The House on Friday passed a bill to grant backpay to federal workers who have been furloughed or required to work without pay during the partial government shutdown, approving a measure that already cleared the Senate.
The bill still requires a signature from President Donald Trump, but Senate Majority Leader Mitch McConnell (R-Ky.) indicated Thursday that the president told him he would sign it if it reached his desk.
The Senate unanimously passed the measure, and all but seven Republican members in the House voted in favor of it.
So the House just passed a bill to grant backpay to federal workers hit by the shutdown. Just seven members voted against it, all Republicans:— Dave Jamieson (@jamieson) January 11, 2019
Justin Amash (Mich.)
Andy Biggs (Ariz.)
Paul Gosar (Ariz.)
Glenn Grothman (Wisc.)
Thomas Massie (Ky.)
Chip Roy (Tex.)
Ted Yoho (Fla.)
Polling indicates that Americans are more likely to blame Trump for the shutdown than congressional Democrats. Not approving the backpay measure could come off as an unnecessarily cruel decision from the president. Lawmakers have always approved backpay for workers when previous shutdowns have put people out of work.
The legislation is a welcome development for the 380,000 workers who are furloughed and not working and the 420,000 “essential” personnel who are clocking in but not receiving paychecks while certain government functions are going without funding. But those workers still have bills to pay and won’t receive their wages until the government reopens and enough time passes to process payroll.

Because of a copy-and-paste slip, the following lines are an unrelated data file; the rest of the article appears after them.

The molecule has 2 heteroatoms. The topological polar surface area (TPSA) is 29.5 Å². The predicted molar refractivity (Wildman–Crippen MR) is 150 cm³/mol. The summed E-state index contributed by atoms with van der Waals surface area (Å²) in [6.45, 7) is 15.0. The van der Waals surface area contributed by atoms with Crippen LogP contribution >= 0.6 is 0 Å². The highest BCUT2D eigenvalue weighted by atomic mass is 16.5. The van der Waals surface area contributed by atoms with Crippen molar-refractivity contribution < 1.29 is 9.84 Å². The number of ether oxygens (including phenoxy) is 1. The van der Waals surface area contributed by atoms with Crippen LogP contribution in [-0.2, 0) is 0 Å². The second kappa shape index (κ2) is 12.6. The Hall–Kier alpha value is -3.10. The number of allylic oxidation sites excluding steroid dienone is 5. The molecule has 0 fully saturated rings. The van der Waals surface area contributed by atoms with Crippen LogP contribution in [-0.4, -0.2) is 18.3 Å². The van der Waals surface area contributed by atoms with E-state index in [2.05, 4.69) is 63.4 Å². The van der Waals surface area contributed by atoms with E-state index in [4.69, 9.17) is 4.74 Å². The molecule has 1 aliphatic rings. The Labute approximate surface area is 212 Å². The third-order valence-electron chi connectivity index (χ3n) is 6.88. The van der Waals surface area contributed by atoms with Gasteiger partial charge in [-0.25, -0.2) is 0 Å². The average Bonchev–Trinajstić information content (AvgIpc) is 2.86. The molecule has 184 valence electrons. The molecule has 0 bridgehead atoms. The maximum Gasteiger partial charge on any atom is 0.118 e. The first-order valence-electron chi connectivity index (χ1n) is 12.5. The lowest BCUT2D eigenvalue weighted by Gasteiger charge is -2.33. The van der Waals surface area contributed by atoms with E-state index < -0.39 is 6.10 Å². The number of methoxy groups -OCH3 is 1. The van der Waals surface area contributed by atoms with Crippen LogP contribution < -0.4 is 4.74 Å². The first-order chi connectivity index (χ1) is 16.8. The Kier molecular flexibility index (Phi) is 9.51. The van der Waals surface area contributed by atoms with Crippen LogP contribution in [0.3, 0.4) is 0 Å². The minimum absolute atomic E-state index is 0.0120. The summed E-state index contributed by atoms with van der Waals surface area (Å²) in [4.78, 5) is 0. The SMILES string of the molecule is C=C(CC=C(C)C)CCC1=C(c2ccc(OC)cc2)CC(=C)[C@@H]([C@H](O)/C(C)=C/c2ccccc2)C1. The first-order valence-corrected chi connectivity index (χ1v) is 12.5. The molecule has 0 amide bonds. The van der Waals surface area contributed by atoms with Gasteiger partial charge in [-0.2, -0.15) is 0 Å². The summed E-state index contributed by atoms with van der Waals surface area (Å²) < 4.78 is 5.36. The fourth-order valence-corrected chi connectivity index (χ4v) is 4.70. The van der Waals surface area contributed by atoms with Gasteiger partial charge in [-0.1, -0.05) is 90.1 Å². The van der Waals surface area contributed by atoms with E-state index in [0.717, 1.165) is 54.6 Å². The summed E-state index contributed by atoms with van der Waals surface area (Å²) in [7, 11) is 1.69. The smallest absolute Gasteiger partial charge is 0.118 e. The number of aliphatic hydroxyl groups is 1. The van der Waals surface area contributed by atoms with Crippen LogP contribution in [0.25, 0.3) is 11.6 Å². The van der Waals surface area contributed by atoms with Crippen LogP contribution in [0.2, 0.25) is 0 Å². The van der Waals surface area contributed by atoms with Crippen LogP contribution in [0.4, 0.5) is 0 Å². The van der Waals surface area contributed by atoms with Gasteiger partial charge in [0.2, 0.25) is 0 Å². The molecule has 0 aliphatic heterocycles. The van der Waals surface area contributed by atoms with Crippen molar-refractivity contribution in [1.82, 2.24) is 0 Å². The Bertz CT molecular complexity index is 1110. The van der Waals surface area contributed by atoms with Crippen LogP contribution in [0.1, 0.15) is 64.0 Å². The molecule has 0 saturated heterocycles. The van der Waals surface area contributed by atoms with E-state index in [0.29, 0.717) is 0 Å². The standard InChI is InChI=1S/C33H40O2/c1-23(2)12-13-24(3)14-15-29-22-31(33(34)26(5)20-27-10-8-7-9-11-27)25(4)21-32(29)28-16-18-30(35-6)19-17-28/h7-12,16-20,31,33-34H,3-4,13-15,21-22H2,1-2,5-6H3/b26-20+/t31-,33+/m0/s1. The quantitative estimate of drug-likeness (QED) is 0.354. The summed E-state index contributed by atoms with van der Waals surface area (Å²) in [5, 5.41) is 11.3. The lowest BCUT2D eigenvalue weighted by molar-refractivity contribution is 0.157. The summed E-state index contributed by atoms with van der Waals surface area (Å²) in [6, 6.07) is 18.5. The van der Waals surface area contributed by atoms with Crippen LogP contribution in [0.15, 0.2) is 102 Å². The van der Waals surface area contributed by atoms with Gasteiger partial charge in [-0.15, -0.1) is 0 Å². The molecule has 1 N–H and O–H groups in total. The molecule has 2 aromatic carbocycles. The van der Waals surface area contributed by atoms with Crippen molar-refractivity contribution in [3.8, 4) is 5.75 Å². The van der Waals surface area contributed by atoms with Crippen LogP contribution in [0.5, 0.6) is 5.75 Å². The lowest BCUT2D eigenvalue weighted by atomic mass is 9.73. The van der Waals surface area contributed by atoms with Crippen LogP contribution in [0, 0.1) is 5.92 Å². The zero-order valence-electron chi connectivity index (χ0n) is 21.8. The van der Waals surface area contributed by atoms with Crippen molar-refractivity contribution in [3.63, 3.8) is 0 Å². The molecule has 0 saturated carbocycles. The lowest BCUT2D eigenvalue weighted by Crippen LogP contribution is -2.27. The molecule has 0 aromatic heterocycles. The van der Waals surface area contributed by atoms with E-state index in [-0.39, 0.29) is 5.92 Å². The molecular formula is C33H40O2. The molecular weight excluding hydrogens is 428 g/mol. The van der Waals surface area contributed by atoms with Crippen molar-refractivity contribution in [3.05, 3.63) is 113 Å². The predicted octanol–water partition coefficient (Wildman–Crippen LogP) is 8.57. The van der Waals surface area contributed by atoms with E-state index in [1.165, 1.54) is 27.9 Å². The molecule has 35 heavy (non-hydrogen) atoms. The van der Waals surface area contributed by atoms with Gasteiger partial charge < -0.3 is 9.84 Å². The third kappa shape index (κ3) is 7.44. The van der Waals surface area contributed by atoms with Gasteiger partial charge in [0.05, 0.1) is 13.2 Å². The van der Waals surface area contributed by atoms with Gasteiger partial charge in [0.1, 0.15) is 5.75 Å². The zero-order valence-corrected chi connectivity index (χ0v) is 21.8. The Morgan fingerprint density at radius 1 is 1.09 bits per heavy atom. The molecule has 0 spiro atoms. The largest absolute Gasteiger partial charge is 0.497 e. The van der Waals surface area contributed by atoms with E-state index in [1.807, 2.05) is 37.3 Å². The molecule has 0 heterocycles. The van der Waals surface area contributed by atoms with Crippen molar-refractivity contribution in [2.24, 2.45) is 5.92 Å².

The National Active and Retired Federal Employees Association, an advocacy group for federal workers, said the legislation provides “some comfort” to the federal workforce but isn’t “an immediate solution” to the mounting problems created by the shutdown, which began on Dec. 22.
“Federal employees are scrambling to make arrangements for unpaid bills, including tapping their retirement accounts,” Ken Thomas, the group’s president, said in a statement. “Evictions are becoming a real possibility, medical issues go untended, local economies are suffering and services to citizens have ceased as workloads pile up.”
The partial government shutdown marked its 21st day on Friday, and it is now tied for the position of the longest shutdown on record. Trump is demanding $5.7 billion to build a wall along the U.S.-Mexico border that he used to say Mexico would pay for. Democrats have refused to give him that money. The president has said he is considering declaring a national emergency to secure the funding, a move that would inevitably draw legal challenges.
Because of the impasse, Congress has not appropriated money for roughly one-quarter of the federal government, leading to furloughs at agencies such as the Interior Department and the Department of Homeland Security. For thousands of workers, Friday marked the first typical payday without any pay.
Workers are planning to use several strategies to eke by without steady income, including taking out loans, applying for unemployment benefits, borrowing money from family members and even forgoing medication.
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This article originally appeared on HuffPost.